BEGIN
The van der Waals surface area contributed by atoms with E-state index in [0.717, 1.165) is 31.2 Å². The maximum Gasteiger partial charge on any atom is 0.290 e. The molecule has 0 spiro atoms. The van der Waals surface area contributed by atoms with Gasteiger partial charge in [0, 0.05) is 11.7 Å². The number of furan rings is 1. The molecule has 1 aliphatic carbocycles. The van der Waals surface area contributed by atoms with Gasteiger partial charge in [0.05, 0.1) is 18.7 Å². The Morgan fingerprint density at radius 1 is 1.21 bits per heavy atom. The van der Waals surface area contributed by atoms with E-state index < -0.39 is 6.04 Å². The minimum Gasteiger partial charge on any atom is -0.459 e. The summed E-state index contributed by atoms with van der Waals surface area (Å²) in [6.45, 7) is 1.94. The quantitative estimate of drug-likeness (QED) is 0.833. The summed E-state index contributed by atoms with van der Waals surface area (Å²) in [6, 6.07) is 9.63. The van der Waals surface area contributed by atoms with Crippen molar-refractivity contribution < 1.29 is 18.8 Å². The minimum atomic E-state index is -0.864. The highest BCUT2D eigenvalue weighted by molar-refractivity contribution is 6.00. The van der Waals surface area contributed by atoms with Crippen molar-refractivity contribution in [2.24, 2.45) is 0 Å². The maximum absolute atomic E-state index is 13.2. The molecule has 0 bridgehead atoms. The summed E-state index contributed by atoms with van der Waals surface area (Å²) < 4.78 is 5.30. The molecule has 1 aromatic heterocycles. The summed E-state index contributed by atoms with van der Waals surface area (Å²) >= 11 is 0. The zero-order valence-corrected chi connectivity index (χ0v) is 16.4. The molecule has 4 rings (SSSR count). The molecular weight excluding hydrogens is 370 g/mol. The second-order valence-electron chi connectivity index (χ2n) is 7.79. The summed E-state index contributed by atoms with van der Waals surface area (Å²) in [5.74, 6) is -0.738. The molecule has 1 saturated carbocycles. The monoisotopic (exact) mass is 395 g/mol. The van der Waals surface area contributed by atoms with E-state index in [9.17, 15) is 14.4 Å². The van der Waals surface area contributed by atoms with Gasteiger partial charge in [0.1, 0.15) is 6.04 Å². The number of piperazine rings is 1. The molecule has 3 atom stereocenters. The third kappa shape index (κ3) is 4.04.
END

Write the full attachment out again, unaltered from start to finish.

The van der Waals surface area contributed by atoms with E-state index in [0.717, 1.165) is 31.2 Å². The maximum Gasteiger partial charge on any atom is 0.290 e. The molecule has 0 spiro atoms. The van der Waals surface area contributed by atoms with Gasteiger partial charge in [0, 0.05) is 11.7 Å². The number of furan rings is 1. The molecule has 1 aliphatic carbocycles. The van der Waals surface area contributed by atoms with Gasteiger partial charge in [0.05, 0.1) is 18.7 Å². The Morgan fingerprint density at radius 1 is 1.21 bits per heavy atom. The van der Waals surface area contributed by atoms with E-state index < -0.39 is 6.04 Å². The minimum Gasteiger partial charge on any atom is -0.459 e. The summed E-state index contributed by atoms with van der Waals surface area (Å²) in [6.45, 7) is 1.94. The quantitative estimate of drug-likeness (QED) is 0.833. The summed E-state index contributed by atoms with van der Waals surface area (Å²) in [6, 6.07) is 9.63. The van der Waals surface area contributed by atoms with Crippen molar-refractivity contribution < 1.29 is 18.8 Å². The minimum atomic E-state index is -0.864. The highest BCUT2D eigenvalue weighted by molar-refractivity contribution is 6.00. The van der Waals surface area contributed by atoms with Crippen molar-refractivity contribution in [2.24, 2.45) is 0 Å². The maximum absolute atomic E-state index is 13.2. The molecule has 0 bridgehead atoms. The summed E-state index contributed by atoms with van der Waals surface area (Å²) < 4.78 is 5.30. The molecule has 1 aromatic heterocycles. The summed E-state index contributed by atoms with van der Waals surface area (Å²) >= 11 is 0. The zero-order valence-corrected chi connectivity index (χ0v) is 16.4. The molecule has 4 rings (SSSR count). The molecular weight excluding hydrogens is 370 g/mol. The second-order valence-electron chi connectivity index (χ2n) is 7.79. The summed E-state index contributed by atoms with van der Waals surface area (Å²) in [5.74, 6) is -0.738. The molecule has 1 saturated carbocycles. The monoisotopic (exact) mass is 395 g/mol. The van der Waals surface area contributed by atoms with E-state index in [9.17, 15) is 14.4 Å². The van der Waals surface area contributed by atoms with Gasteiger partial charge in [0.1, 0.15) is 6.04 Å². The number of piperazine rings is 1. The molecule has 3 atom stereocenters. The third kappa shape index (κ3) is 4.04.